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West Islip nursing home protesters demand probe into deaths

Long Islanders who have lost relatives to coronavirus protested in front of Our Lady of Consolation Nursing & Rehabilitative Care Center in West Islip over their level of treatment for loved ones.  Credit: Newsday / Raychel Brightman

While her friends and neighbors celebrated Mother's Day with family visits and barbecues, Lorry Sullivan spent Sunday protesting outside the West Islip nursing home where her mother died of pneumonia and the coronavirus.

Sullivan was among some two dozen people who rallied outside Our Lady of Consolation Nursing & Rehabilitative Care Center, where at least 39 people have died of COVID-19 and related ailments. That is among the highest number of coronavirus-related deaths at any nursing home on Long Island, according to state data.

Sullivan and others at the demonstration alleged the facility neglected its patients and, when they contracted the virus, left family members in the dark. The protesters demanded an investigation into nursing home deaths and greater transparency and accountability around how such facilities operate.

"My mom came in with an injury to her leg and came out in a body bag," Sullivan said. "This can't happen again."

The New York State Department of Health is investigating how the nursing home has handled the outbreak in the facility, according to a person familiar with the matter, who asked not to be identified.

The protest came amid mounting scrutiny of nursing homes, whose patients have proved among the most vulnerable to the virus. Gov. Andrew M. Cuomo on Sunday announced reforms aimed at protecting nursing home residents from the virus, including mandatory twice-a-week testing of staffers and a prohibition on hospitals discharging COVID-positive patients to such facilities.

Chris Hendriks, a spokeswoman for Catholic Health Services, which runs Our Lady of Consolation, said the facility regularly tests residents, isolates those who are symptomatic and is in "constant" communication with family members.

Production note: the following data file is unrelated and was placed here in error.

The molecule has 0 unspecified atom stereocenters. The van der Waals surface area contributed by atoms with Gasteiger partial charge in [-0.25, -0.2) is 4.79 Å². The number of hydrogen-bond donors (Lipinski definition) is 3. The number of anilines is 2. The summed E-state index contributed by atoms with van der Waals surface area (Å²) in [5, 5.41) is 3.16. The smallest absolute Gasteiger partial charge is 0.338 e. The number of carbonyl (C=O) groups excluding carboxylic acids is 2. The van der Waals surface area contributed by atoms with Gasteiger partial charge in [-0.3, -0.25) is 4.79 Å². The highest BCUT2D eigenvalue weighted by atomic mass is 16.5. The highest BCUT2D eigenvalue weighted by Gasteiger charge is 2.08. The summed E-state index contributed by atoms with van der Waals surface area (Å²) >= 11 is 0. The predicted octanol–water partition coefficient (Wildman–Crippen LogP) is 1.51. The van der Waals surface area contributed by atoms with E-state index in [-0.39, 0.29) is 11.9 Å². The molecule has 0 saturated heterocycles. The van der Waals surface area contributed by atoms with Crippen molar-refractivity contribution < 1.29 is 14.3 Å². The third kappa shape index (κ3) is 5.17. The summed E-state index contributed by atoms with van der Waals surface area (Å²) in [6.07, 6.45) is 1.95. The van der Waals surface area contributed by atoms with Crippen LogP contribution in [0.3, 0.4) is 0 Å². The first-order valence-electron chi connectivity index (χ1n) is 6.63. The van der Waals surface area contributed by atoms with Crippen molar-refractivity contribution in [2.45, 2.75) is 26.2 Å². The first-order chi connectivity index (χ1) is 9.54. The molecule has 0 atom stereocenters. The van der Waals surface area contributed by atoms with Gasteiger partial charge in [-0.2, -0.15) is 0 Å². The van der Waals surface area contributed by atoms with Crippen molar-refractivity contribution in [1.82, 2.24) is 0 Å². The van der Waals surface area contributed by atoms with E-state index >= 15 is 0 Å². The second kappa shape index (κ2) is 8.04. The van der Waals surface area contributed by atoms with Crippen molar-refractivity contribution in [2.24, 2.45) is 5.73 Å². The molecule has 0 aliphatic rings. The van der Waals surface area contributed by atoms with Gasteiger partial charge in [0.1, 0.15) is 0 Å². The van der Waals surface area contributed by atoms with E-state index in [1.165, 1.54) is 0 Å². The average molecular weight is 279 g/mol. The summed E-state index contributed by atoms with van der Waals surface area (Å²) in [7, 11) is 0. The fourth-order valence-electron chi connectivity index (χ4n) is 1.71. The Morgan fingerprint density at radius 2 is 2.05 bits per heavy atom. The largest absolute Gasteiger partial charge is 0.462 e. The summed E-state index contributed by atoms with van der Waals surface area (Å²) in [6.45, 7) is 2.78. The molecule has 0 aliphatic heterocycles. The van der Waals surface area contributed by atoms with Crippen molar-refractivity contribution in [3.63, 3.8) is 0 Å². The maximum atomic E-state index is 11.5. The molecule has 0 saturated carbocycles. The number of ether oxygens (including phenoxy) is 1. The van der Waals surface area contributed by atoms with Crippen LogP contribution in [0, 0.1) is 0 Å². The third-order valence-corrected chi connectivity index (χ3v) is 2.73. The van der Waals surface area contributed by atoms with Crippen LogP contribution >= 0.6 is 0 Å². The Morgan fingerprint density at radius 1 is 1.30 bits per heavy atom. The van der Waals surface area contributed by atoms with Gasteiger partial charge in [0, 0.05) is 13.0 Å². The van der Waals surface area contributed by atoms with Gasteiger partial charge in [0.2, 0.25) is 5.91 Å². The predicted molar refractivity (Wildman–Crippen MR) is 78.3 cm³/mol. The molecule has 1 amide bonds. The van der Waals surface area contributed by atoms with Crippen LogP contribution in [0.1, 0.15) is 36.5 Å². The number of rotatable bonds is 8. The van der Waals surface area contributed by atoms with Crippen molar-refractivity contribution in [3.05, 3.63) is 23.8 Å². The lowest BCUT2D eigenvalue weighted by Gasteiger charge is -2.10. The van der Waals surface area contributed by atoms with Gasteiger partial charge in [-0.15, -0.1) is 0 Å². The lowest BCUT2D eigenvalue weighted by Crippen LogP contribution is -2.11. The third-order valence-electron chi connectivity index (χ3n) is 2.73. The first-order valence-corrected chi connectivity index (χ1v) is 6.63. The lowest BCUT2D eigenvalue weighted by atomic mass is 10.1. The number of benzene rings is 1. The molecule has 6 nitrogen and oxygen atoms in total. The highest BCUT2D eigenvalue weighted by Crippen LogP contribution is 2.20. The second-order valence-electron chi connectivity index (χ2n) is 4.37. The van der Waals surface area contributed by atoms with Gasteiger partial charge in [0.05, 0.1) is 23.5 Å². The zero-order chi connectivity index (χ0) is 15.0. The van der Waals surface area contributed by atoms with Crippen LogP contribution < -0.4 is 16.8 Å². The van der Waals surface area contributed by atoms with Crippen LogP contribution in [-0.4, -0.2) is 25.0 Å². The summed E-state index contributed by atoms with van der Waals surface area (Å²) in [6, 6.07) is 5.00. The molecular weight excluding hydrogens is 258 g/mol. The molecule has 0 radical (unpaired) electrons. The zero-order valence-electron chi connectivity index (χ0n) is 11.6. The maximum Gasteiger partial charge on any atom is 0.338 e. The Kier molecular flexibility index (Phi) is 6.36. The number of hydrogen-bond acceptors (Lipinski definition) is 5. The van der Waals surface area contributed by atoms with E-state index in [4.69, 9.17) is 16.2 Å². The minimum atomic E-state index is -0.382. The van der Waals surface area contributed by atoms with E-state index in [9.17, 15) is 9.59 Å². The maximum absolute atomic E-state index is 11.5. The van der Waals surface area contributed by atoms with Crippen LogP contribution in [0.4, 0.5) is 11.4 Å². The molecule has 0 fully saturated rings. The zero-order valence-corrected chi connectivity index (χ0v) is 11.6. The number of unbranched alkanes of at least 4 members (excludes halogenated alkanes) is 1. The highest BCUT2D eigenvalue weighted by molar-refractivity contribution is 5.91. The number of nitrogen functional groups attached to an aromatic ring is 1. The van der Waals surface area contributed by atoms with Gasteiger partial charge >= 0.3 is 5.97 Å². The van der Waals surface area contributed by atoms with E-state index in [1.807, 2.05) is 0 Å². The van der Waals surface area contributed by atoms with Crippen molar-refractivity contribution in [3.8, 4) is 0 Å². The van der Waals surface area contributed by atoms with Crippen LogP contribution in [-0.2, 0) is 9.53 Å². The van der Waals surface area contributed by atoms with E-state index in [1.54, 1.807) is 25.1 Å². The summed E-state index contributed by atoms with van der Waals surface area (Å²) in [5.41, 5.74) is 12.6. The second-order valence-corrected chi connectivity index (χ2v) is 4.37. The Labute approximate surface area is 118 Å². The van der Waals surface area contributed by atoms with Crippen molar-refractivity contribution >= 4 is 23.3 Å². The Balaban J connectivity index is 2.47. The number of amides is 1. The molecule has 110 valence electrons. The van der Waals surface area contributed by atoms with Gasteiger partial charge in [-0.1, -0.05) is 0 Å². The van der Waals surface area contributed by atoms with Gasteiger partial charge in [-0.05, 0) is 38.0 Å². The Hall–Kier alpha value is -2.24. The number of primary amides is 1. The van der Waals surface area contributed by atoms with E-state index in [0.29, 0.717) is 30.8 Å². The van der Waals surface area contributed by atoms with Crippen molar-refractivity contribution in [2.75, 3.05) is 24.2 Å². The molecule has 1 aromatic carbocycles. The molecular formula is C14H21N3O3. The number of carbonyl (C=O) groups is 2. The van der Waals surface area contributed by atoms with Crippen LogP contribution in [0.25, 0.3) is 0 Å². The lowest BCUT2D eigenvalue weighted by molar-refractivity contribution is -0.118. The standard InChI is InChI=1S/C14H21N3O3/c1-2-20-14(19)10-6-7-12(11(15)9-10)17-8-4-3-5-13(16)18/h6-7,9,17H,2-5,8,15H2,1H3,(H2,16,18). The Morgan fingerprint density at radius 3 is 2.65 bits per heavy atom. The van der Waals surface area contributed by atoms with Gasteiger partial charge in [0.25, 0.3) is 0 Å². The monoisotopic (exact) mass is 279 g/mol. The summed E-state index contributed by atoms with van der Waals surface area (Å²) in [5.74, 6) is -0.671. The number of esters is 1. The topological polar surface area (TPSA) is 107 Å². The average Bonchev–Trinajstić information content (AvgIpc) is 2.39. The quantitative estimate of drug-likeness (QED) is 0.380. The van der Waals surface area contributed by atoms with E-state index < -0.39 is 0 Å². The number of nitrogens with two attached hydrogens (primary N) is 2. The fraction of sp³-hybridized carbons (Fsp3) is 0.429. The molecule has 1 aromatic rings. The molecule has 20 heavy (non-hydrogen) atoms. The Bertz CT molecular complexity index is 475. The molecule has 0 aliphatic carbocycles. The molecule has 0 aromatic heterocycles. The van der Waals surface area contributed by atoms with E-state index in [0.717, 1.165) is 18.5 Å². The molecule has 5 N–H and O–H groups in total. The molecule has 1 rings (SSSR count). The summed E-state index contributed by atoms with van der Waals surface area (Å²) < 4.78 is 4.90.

"It’s very unfortunate that this group would stage a protest on Mother’s Day," she said. "We have staff, nurses and doctors who are mothers, and they have dedicated themselves to providing quality care and ensuring the safety of our residents throughout this pandemic."

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Tracey Alvino of West Babylon said the facility did not notify her they suspected her father had coronavirus when he was released in late March. But he did have the virus, and ultimately succumbed to it after infecting Alvino, her mother, brother and boyfriend, she said.

"Had they tested him and treated him, he probably would've been here," she said.

The protesters called for a range of reforms at nursing homes. Vivian Rivera-Zayas of Deer Park, whose mother, Ana Celia Martinez, died at the facility, said they should be required to have full-time doctors and X-ray technicians on staff and to regularly test patients for COVID-19. Sullivan said nursing homes should have to notify family members immediately when their relatives fall ill. Alvino called for greater governmental oversight.

"We want changes," Rivera-Zayas said. "We want answers."

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